posted Friday, July 3rd 2009 by
Tabletop roleplaying games are special among their peers in that they require a GM or Game Master – in D&D terms a DM, or Dungeon Master. The DM is a source of the D&D’s strengths, but it’s also a weakpoint: if your DM isn’t having a good time with the game, there’s a good chance he’ll up and quit, leaving you gameless. It stands to reason, then, that D&D players should keep their DM happy and content at all times.
Below are five helpful hints towards accomplishing that goal.
1. Talk to the DM about what youâ€™re looking for in the game
Even experienced players often overlook this first point. Every gamer has different tastes and expectations, and the only way your DM will know what youâ€™re looking for out of the campaign is if you let him know. If you want to play a roleplay-heavy game with strong emphasis on character development, but heâ€™s running a traditional dungeon-crawl, then youâ€™re not going to be happyâ€”and your DM wonâ€™t be happy when they find out that youâ€™re unhappy, especially if you never mentioned it before. There are very few GMs who are in this solely for their own enjoyment, and the best way to ensure that youâ€™re getting what you want is to talk to them about your expectations.
2. Talk to the DM about your character
Most GMs have some idea of the kind of campaign they want to run ahead of time. It can be interesting and fun to create unusual characters but if they donâ€™t fit into the campaign the DM is writing then it will cause problems down the line. Creating a hot-headed bullywug barbarian who thinks the world is out to get him and treats violence as the first and best solution to any problem could add an interesting dimension to a game, but if the DM had planned a very intricate campaign based around courtly politicking and intrigue, it can be disruptive, and, depending on how you play it, destructive. This is not to say that such a juxtaposition canâ€™t work, but itâ€™s often more satisfying to choose a character concept that will work well within what the DM has in mind rather than at cross-purposes, for player and DM alike. The bullywug barbarian may give him an idea for another campaign, one that would play to the strengths of the concept, as well.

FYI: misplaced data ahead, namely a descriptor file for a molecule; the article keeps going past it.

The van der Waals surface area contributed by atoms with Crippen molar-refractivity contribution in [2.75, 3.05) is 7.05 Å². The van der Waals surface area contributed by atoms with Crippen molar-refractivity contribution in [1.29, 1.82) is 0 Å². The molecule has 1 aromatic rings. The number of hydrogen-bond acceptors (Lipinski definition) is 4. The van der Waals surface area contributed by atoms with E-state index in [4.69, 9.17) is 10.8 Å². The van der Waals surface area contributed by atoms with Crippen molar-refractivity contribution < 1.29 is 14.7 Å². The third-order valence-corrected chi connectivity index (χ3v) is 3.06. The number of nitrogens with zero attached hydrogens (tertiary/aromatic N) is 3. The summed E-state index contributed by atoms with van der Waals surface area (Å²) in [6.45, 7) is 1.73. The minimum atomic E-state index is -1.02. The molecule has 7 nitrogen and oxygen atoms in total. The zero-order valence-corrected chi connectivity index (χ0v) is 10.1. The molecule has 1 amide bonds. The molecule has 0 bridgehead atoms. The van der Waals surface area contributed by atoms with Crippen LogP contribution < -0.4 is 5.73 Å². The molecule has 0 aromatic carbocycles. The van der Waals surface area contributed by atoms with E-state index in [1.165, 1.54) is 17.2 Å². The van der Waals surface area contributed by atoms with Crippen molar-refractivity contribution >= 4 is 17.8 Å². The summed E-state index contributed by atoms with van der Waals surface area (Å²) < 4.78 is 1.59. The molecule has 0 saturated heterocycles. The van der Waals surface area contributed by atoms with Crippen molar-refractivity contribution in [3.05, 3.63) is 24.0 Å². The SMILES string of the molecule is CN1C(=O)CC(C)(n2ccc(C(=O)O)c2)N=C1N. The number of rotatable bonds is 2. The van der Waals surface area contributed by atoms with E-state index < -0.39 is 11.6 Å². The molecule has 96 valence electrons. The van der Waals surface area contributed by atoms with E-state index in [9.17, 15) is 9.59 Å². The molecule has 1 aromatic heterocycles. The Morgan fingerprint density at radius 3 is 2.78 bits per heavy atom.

3. Talk to the other players about your character.
Although the DM may be ready to approve your character as fitting in with the campaign, itâ€™s important to make sure that your character will fit in with the other characters as well. Itâ€™s quite possible to have characters who each work individually, and even have a common enemy, but still lack any sort of cohesion. Most GMs find little so frustrating as a campaign that falls apart because the characters hate each other and canâ€™t work together, or never even tryâ€”and your own enjoyment of the game may even be increased when you and the other characters have a common background or shared story elements that stretch back to before the campaign even began.
4. Remember that you are not the only hero
In a similar vein to the previous point, itâ€™s important to recall that you are not the sole focus of the game. You may enjoy skulking and skullduggery and solving problems through stealth, but if every time a problem comes up youâ€™re the one to who gets to solve it, the other players are going to start to feel bored. Conversely, if every time a chance for sneaking around came up the partyâ€™s fighter were to charge in screaming bloody murder, you might begin to feel as though your characterâ€™s strengths are being ignored. Ideally every character should get to share time in the spotlight, and every playstyle will see equal representation.
5. Be co-operative and willing to compromise
Above all else this is the most important thing that you can do to keep your DM happy and running games for you. If the DM offers a plot hook, donâ€™t run the other way at full speed. If thereâ€™s a debate over disposition of treasure, volunteer to let someone else take the treasure this time around. If the DM tells you your character concept wonâ€™t fit the campaign, donâ€™t get too upsetâ€”thereâ€™ll be plenty of other games to run it in. If you make the effort to make the game fun and cooperative, you may find that youâ€™re invited to more games. This goes double if some of the other players are also GMing their own games and need a good player! In contrast, if you demand that you be the central focus of every session, donâ€™t play well with others, and generally create a disruption for the game, you may find yourself without a game to play in. Ultimately, one of the best things about RPGs is that they are cooperative games, rather than competitive, and you never need to have fun at someone elseâ€™s expense; remember that and the game may turn out to be more rewarding by far.